Okay, maybe you do but what I’m talking about is a different kind of text. I’m talking about text strings in PHP code.
What are they? Why do they matter? Well, they matter in themes that you want to make public or share. Oh, and plugins as well, I guess. If you’re into that sort of thing.
Over the last few weeks I’ve come across a few themes that didn’t quite make every line of text translatable. It almost drove me mad. Seriously. I was about ready to just punch my monitor. Thankfully another song came on and I was back to my calm self.
Yep, they do exists within WordPress. It’s actually quite nice that they do. Here are some that can be found in the includes folder:
__( 'I am a text string', 'theme-domain' )
_e( 'I am echoed', 'theme-domain' )
_x( 'Form', 'Art related', 'theme-domain' )
_ex( 'Form', 'Filing related', 'theme-domain' )
_n( 'Single', 'Plural', 'Number', 'theme-domain' )
_nx( 'Single', 'Double', 'Number', 'theme-domain' )
esc_attr__( 'I am an attribute', 'theme-domain' )
esc_attr_e( 'I will be an echoed attribute', 'theme-domain' )
esc_attr_x( 'Link', 'hyperlink', 'theme-domain' )
There are a few more but those are some of the ones I feel would be used more often than the others. In particular the first two. Those are by far the easiest ones to really miss. At least those are the ones I seem to find not being used when they should be.
What qualifies as a string?
When it comes down to it: anything that is inside markup. If it is wrapped inside an HTML tag then odds are it is a text string. A great example of this would be a very common line used by many themes. The “posted on” phrase. Now, there are several ways of doing this but I feel there are very few that are correct when it comes to translation strings.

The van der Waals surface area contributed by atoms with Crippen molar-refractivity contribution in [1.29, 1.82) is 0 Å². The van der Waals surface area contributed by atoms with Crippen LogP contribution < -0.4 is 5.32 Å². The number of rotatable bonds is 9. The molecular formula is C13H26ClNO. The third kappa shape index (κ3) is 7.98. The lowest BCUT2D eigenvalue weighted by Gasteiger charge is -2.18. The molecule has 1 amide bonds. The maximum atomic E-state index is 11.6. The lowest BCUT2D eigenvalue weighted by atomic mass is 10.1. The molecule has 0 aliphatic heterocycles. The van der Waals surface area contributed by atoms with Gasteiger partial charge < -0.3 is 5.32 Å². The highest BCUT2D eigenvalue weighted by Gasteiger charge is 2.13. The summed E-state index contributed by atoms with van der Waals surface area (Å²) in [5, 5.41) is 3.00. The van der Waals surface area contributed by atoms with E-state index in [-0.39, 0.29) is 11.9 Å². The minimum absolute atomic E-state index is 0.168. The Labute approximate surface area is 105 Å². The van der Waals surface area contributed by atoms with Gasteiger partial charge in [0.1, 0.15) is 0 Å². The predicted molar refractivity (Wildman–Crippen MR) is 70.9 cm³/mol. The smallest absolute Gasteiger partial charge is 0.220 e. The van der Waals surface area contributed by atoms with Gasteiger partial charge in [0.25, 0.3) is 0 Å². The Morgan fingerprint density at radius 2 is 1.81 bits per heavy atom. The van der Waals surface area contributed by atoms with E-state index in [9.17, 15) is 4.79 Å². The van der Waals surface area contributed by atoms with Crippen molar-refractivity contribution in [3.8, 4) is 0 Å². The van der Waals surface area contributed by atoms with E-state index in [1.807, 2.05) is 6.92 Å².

$phrase = 'Posted on %s by %s'; printf( $phrase, get_the_time( get_option( 'date_format' ) ), get_the_author();
As you can see from the example I’ve provided it is a simple phrase that can easily be translated. The only thing you really have to do now is wrap the actual phrase with a translation function like:
$phrase = __( 'Posted on %1$s by %2$s', 'text-domain' ); printf( $phrase, get_the_time( get_option( 'date_format' ) ), get_the_author();
Fairly simple, right? But what about when it comes to numbers? That is what
_n() is for actually. It’s a neat little function to use. It compares numbers! Yes, numbers. I love those things.
Okay, not literally compare numbers but fairly close. What it does do is actually determine which version of string to use. Sort of a juggling function with a twist. Really cool to use when you want to compare a single use, plural or even more.
A good example would be using it in a shopping cart.
echo "<h4>Items in cart</h4>"; $count = _n( 'Only one so far', 'Two items', get_total_items(), 'text-domain' ); printf( '<div class="cart-total">Currently: %s</div>', $count );
Pretty neat, right? I think so.
There are a few more functions to make translating a theme, or plugin, better but I feel those are the ones I find a bit more useful.